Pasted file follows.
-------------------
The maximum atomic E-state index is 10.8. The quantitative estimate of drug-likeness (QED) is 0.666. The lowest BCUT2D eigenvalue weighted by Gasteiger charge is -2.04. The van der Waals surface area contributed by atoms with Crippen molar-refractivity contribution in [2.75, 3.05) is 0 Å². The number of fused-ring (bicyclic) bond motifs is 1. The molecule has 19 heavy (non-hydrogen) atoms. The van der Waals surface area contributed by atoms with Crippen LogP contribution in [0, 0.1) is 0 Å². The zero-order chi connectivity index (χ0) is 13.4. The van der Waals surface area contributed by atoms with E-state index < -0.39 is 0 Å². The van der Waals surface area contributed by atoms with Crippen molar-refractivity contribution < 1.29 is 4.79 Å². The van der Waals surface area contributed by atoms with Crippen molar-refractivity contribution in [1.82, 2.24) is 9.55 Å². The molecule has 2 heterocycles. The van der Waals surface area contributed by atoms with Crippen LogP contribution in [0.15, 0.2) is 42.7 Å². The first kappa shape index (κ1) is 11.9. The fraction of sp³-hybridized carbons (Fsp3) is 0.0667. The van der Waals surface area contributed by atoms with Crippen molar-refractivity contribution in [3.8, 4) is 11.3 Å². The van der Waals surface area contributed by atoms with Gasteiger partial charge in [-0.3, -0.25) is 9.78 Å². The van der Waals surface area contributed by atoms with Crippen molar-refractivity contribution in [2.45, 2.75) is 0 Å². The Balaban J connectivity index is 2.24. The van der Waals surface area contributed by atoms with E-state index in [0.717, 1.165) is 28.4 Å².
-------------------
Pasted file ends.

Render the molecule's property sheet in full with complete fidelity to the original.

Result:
The maximum atomic E-state index is 10.8. The quantitative estimate of drug-likeness (QED) is 0.666. The lowest BCUT2D eigenvalue weighted by Gasteiger charge is -2.04. The van der Waals surface area contributed by atoms with Crippen molar-refractivity contribution in [2.75, 3.05) is 0 Å². The number of fused-ring (bicyclic) bond motifs is 1. The molecule has 19 heavy (non-hydrogen) atoms. The van der Waals surface area contributed by atoms with Crippen LogP contribution in [0, 0.1) is 0 Å². The zero-order chi connectivity index (χ0) is 13.4. The van der Waals surface area contributed by atoms with E-state index < -0.39 is 0 Å². The van der Waals surface area contributed by atoms with Crippen molar-refractivity contribution < 1.29 is 4.79 Å². The van der Waals surface area contributed by atoms with Crippen molar-refractivity contribution in [1.82, 2.24) is 9.55 Å². The molecule has 2 heterocycles. The van der Waals surface area contributed by atoms with Crippen LogP contribution in [0.15, 0.2) is 42.7 Å². The first kappa shape index (κ1) is 11.9. The fraction of sp³-hybridized carbons (Fsp3) is 0.0667. The van der Waals surface area contributed by atoms with Crippen molar-refractivity contribution in [3.8, 4) is 11.3 Å². The van der Waals surface area contributed by atoms with Gasteiger partial charge in [-0.3, -0.25) is 9.78 Å². The van der Waals surface area contributed by atoms with Crippen molar-refractivity contribution in [2.45, 2.75) is 0 Å². The Balaban J connectivity index is 2.24. The van der Waals surface area contributed by atoms with E-state index in [0.717, 1.165) is 28.4 Å².